Monday, August 10, 2009
Yeah, I know, Supreme Court swearings-in aren't exactly a public event. It's a Saturday. The whole "townhall fights" thing dominated the news all week. It's a Saturday. The birthers' fake Kenyan document too. The unemployment numbers falling Friday effectively pushed Sotomayor's 68-31 nomination to page A3. And yeah, it's a Saturday. It seems like this is the last we remember about Sotomayor.
Still, I can't help but imagine what this day is like for many Hispanics. Could you imagine what this day would be like had Obama selected a black woman? It's prolly like that, times 20. Sadly, even though Hispanics (not to be confused with Puerto Ricans) are now the largest minority in the nation, they're a long way from being an entity that's fully engaged in the mainstream media. Seriously, how many Latino pundits have you seen discussing the significance of today's ceremony? Exactly. Me neither.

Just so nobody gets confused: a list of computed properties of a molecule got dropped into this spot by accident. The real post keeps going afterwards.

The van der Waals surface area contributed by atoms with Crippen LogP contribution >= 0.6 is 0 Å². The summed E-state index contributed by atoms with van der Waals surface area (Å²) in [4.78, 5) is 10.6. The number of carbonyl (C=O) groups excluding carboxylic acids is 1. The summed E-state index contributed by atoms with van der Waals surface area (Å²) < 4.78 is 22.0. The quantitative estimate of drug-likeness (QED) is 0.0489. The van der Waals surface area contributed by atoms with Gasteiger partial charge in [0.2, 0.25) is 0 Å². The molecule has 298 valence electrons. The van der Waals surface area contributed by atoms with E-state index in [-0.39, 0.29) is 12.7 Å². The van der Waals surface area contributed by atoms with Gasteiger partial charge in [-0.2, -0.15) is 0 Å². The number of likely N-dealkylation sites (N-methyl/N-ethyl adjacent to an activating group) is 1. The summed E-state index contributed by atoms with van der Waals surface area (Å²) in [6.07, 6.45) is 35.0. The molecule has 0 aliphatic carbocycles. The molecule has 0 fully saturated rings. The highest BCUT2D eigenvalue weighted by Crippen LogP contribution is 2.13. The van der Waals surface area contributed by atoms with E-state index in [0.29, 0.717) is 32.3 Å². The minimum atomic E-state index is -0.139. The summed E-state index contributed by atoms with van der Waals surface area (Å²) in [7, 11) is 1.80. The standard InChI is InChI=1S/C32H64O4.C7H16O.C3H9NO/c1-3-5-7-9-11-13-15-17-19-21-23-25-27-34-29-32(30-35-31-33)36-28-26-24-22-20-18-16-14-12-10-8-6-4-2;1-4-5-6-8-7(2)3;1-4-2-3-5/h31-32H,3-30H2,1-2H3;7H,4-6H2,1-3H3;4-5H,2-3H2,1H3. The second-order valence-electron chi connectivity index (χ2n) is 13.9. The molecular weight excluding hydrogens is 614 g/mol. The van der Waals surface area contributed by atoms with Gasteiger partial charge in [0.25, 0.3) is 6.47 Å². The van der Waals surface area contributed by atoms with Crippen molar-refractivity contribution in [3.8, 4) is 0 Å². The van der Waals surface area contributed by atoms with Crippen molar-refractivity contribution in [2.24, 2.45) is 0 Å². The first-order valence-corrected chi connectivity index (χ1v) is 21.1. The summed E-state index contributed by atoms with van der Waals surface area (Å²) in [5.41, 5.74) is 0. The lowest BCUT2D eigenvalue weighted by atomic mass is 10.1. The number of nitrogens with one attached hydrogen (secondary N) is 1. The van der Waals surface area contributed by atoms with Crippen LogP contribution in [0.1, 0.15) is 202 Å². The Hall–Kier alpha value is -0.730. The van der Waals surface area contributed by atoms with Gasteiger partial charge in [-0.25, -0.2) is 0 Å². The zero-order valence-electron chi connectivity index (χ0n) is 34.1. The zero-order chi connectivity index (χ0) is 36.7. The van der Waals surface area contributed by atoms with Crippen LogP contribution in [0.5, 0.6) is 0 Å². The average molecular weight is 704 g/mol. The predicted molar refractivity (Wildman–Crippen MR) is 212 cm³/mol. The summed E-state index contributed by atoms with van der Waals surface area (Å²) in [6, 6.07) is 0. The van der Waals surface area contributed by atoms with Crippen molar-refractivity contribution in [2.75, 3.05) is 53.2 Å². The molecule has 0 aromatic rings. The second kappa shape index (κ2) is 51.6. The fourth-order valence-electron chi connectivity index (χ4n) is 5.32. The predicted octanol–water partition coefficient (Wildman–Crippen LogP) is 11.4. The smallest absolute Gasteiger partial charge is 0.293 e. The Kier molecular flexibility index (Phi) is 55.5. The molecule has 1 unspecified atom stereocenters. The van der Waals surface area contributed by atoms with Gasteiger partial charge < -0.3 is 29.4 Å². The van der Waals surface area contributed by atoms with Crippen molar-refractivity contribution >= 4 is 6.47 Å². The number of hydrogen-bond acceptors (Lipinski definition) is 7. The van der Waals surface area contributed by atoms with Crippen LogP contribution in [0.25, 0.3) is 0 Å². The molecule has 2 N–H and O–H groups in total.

My sons and I will tune in and watch this piece of invisible history being made when she's confirmed at 11am. I hope you will too.
[Update: The coverage of this historic event was just disgraceful. CNN (very briefly) had a reporter at a restaurant in (where else?) Spanish Harlem, where folks were watching and celebrating, but that was it. None of the other cable news stations bothered to show anything other than the very short swearing in, then switched immediately into analysis of whether or not she was cut out for the job, and what her first couple of cases would be. It's like the historical significance was completely ignored on purpose almost. Maybe Telemundo or Univision covered this better, but there's no reason why the MSM dropped the ball. Disgraceful.]
Question: What does the swearing-in of Sotomayor mean for Hispanics in America? Are Hispanics such a non-monolithic entity that it's virtually impossible to judge the impact of the GOP's backlash right now? Do you take any pride in seeing Sotomayor confirmed?